MEXICO CITY (Reuters) - Mexican President Enrique Pena Nieto's plans for economic reform hung in the balance on Sunday, with his party and the conservative opposition claiming victory in a state election that could shake a fragile cross-party alliance in Congress.
Nearly half of Mexico's 31 states held elections for a mix of local parliaments and municipal governments, but all eyes were on the race for governor in the state of Baja California, a stronghold of the conservative National Action Party (PAN).
Both the PAN and Pena Nieto's Institutional Revolutionary Party (PRI) said they had won the state shortly after polls closed at 6 p.m. local time.
That raises the possibility of tensions in the so-called "Pact for Mexico" that Pena Nieto struck in December with opposition leaders to work together on reforms.
A victory for the PAN in Baja California could prove more useful to Pena Nieto than a win for his own party if it helps strengthen the pact.
The PAN lost control of Mexico in last year's presidential elections, and it is now the third force in Congress. But Pena Nieto needs to keep them on board to push through planned overhauls of state oil giant Pemex and the tax system.
Baja California was one of the PAN's few remaining bastions, and the first state it wrested from the PRI 24 years ago. It proved a major stepping stone to the PAN claiming the presidency in 2000 after 71 consecutive years of rule by the PRI.
During the campaign in Baja California, PAN lawmakers repeatedly accused the PRI of trying to steal the election by buying votes, and they warned that any sign of fraud could scuttle the national pact.
Both PAN chairman Gustavo Madero and his PRI counterpart said on Sunday evening that their candidate had won the governor's office, but there was no independent forecast on the victor. Electoral authorities were expected to provide a preliminary forecast from 11 p.m. ET.
A few hours before the polls closed in Baja California, Madero was asked how he viewed the future of the Pact for Mexico, and said: "What I can say is that the need to reach agreements is still there, it's still imperative for Mexico."
A poll late last month gave the PAN an eight-point lead over the PRI in Baja California, which borders the U.S. state of California.
The PAN's image has been hurt by public, petty infighting since last year's drubbing, when voters punished the party for failing to curb violence between warring drug cartels that has claimed more than 70,000 lives since 2007.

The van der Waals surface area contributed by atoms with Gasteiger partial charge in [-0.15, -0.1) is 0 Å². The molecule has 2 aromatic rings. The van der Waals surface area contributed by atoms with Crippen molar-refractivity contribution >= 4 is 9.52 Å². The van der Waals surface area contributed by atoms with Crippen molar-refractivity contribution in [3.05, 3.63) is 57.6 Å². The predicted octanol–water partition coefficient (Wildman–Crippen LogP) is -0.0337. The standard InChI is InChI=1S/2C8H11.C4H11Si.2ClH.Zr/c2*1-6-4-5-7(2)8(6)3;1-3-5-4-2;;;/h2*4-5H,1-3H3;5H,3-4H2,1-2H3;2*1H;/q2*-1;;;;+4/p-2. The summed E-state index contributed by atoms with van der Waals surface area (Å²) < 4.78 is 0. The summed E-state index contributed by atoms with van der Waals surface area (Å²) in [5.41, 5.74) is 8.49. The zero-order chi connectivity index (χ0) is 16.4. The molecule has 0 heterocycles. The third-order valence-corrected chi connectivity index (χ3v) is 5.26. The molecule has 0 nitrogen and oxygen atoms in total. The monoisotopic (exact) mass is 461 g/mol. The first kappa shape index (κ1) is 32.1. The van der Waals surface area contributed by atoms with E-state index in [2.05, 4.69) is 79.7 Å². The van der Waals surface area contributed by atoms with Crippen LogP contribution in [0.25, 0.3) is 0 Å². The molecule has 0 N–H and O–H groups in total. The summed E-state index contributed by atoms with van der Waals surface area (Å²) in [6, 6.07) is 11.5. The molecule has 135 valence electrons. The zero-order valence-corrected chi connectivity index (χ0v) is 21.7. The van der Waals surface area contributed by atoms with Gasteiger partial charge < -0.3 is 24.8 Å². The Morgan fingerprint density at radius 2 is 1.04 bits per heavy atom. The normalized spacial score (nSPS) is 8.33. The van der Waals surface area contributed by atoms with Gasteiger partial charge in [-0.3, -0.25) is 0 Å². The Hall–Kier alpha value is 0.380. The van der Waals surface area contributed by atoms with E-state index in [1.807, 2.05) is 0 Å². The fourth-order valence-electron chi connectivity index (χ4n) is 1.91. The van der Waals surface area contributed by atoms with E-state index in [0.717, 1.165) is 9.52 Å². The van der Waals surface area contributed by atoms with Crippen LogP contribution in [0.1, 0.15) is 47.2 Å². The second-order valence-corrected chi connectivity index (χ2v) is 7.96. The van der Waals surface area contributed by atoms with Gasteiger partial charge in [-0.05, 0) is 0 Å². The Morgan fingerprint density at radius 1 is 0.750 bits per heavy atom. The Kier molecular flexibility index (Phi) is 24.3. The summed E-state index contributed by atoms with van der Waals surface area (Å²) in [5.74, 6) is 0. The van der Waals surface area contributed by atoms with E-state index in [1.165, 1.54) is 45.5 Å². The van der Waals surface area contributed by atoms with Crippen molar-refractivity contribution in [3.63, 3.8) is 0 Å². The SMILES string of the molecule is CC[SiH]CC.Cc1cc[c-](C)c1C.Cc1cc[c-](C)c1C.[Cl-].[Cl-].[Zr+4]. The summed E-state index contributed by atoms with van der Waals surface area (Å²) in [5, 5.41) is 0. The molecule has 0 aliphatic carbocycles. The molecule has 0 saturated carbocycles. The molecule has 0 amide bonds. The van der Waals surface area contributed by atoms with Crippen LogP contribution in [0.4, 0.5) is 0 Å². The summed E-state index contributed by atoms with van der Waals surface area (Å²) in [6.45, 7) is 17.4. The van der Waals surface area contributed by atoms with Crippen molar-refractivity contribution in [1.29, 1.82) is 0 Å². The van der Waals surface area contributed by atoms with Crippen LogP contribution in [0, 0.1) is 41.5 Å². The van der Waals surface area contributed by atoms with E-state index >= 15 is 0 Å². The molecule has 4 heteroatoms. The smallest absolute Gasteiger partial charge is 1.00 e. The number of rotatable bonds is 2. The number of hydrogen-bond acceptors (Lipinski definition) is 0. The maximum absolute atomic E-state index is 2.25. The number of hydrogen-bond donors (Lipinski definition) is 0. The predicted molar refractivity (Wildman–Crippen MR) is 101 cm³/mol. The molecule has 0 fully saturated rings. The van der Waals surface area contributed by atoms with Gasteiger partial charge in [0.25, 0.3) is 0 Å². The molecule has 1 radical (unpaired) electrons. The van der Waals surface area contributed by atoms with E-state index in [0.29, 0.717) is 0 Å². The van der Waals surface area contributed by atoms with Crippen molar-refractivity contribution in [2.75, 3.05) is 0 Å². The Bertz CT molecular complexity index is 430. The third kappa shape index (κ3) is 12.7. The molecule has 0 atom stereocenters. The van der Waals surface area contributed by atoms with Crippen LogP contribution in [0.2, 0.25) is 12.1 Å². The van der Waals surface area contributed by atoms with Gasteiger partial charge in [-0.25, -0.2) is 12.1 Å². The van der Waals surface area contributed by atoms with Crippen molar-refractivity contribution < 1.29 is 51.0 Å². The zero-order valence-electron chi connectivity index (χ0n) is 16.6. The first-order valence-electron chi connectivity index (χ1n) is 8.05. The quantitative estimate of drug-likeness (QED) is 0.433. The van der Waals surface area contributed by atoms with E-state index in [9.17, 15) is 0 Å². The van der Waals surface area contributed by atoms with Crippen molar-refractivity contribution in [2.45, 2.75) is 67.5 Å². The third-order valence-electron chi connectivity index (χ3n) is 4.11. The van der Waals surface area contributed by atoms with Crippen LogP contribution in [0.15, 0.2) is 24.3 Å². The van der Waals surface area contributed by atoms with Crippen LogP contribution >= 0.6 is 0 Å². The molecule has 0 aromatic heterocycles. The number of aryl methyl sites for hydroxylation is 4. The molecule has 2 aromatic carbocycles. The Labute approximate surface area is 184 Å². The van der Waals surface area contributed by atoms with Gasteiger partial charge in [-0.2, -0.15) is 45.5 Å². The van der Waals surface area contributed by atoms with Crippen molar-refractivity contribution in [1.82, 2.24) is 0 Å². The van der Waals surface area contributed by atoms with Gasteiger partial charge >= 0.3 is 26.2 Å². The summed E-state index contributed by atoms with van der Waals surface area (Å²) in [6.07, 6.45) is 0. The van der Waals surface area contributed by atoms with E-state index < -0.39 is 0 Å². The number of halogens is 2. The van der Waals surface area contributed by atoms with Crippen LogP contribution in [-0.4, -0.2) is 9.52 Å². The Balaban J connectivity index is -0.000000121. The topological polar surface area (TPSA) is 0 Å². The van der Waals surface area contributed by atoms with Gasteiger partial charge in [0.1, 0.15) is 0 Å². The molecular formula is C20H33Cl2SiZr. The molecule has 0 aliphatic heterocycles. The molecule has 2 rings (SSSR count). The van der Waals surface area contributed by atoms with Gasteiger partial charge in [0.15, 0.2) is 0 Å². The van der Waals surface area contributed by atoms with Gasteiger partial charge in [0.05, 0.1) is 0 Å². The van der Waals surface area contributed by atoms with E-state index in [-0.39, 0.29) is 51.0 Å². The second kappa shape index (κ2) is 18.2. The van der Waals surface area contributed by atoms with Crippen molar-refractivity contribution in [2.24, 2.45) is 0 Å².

The bloodshed has continued under Pena Nieto's rule and the election campaign was marred by the murder of a number of candidates, with one PAN lawmaker calling it the "most violent" in Mexican history.
Jesus Zambrano, chairman of the leftist Party of the Democratic Revolution (PRD), the other main party in Pena Nieto's pact, demanded authorities clear up the killings, which have also claimed the lives of his party activists.
"In a big part of the states, organized crime is acting in favor of the PRI candidates," Zambrano said.
The PRI has persistently rejected such accusations.
Two more activists were killed over the weekend in Veracruz state, one belonging to the PRI and another to the PRD.
If the PAN loses Baja California, Madero's leadership of the party could be at stake. That in turn could threaten the pact - a fact not lost on Mexicans looking to Pena Nieto to revive the economy.
"The most convenient thing would be for the PAN to win," said Pedro Feria, 32, an out-of-work lawyer who supports the PRI. "What I want is for them to focus on creating job opportunities. I've been looking for a year now."
The pact has already pushed a wide-reaching education reform and a major shake-up of competition in the telecoms sector through Congress, with a separate bill aimed at spurring bank lending expected to pass in coming weeks.
But the central planks of Pena Nieto's hopes to raise economic growth to 6 percent a year from an average of barely 2 percent since the millennium began are reforms to bolster tax revenues and open up Pemex to more private investment.
Those measures may be in doubt if the pact falls apart.
The PAN's Madero had laid the ground for a post-electoral fight, pinning accusations of vote buying, fraud and corruption against the PRI on a giant map of Mexico during the campaign.
PRI chairman Cesar Camacho said many accusations were unfounded and made up to discredit the ruling party. He leveled his own allegations that police were intimidating voters supporting the PRI in Baja California.
(Additional reporting by Tomas Sarmiento and Luc Cohen; Writing by Dave Graham; Editing by Kieran Murray)
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